(Washington D.C., Friday, June 8, 2018) - For returning service members and veterans, early intervention for psychological health concerns plays a critical role in successful care, recovery and reintegration. A 2016 study showed approximately 40 percent of returning Operation Enduring Freedom/Operation Iraqi Freedom veterans are diagnosed with posttraumatic stress disorder (PTSD). Since 2014, PTSD Awareness Month has been observed in June as an opportunity to bring greater awareness to the invisible wounds of war and to promote increased access to care and treatment.
Retired Army Major Jeff Hall started to experience symptoms of PTSD after returning from his second tour of duty in Iraq. As Hall readjusted to life at home, he continuously faced depression, thoughts of suicide, anger and feelings of isolation. Eventually, with support from loved ones and his command, Hall reached out for help and experienced positive outcomes as a result of that decision.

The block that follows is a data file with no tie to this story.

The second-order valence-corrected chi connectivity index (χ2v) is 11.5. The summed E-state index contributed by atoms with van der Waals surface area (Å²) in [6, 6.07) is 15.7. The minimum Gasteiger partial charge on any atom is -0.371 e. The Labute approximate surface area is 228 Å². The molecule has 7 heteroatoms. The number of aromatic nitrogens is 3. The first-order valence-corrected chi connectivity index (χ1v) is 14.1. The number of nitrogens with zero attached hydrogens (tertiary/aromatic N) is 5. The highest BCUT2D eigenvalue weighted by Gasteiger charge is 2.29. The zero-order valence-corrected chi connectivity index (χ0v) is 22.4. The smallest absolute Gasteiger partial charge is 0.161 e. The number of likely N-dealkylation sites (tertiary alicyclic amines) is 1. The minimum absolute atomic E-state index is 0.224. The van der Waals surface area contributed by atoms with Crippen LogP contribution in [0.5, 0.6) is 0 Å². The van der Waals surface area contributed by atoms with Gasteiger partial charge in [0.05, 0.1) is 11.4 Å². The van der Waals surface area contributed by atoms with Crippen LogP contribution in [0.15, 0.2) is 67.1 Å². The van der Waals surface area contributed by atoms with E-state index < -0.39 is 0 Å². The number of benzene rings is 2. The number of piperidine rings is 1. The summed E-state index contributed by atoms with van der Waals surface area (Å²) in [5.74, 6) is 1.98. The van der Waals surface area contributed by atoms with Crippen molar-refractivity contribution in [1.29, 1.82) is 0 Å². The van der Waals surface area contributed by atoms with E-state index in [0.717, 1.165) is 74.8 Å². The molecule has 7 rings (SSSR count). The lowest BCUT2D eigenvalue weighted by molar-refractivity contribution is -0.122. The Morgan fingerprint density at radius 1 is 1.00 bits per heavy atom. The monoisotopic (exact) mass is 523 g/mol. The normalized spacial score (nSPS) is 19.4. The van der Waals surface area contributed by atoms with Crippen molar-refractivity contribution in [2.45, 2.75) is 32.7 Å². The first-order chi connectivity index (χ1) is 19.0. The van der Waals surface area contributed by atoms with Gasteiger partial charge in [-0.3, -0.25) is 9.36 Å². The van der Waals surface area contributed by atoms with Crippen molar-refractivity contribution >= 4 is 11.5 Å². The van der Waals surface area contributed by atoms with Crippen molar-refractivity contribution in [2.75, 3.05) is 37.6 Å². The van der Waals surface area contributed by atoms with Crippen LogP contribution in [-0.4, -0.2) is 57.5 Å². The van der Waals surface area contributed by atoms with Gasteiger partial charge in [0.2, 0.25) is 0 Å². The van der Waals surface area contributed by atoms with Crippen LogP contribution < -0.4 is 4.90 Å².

AFTER I RETURNED FROM MY SECOND TOUR OF DUTY IN IRAQ, I BEGAN TO FEEL INCREASINGLY ISOLATED AND ANGRY. EVEN THOUGH I NEEDED HELP, I PUSHED MY FRIENDS AND FAMILY AWAY, NOT WANTING THEM TO HAVE TO EXPERIENCE MY STRUGGLE WITH INVISIBLE WOUNDS OF WAR. AS TIME PASSED, I LOST INTEREST IN ACTIVITIES THAT I USED TO ENJOYâ€¦SOMETIMES EVEN THINKING ABOUT SELLING ALL OF MY POSSESSIONS. IT WAS DIFFICULT TO GET THROUGH EACH DAY. HOWEVER, WITH SUPPORT FROM MY LEADERSHIP AND FAMILY, I DECIDED TO REACH OUT FOR HELP WITH MY POST TRAUMATIC STRESS AND LEARNED HOW TO COPE WITH MY SYMPTOMS. TODAY, Iâ€™M SHARING MY STORY AND ENCOURAGING OTHER WARRIORS TO TAKE THE FIRST STEP BY ACCESSING THE TOOLS AND RESOURCES AVAILABLE FROM THE REAL WARRIORS CAMPAIGN. REACHING OUT IS A SIGN OF STRENGTH.
If you or a loved one is coping with an invisible wound, resources are available, and treatment works. Visit realwarriors.net or call the Psychological Health Resource Center at 866-966-1020; the phone line is available 24/7 and is confidential.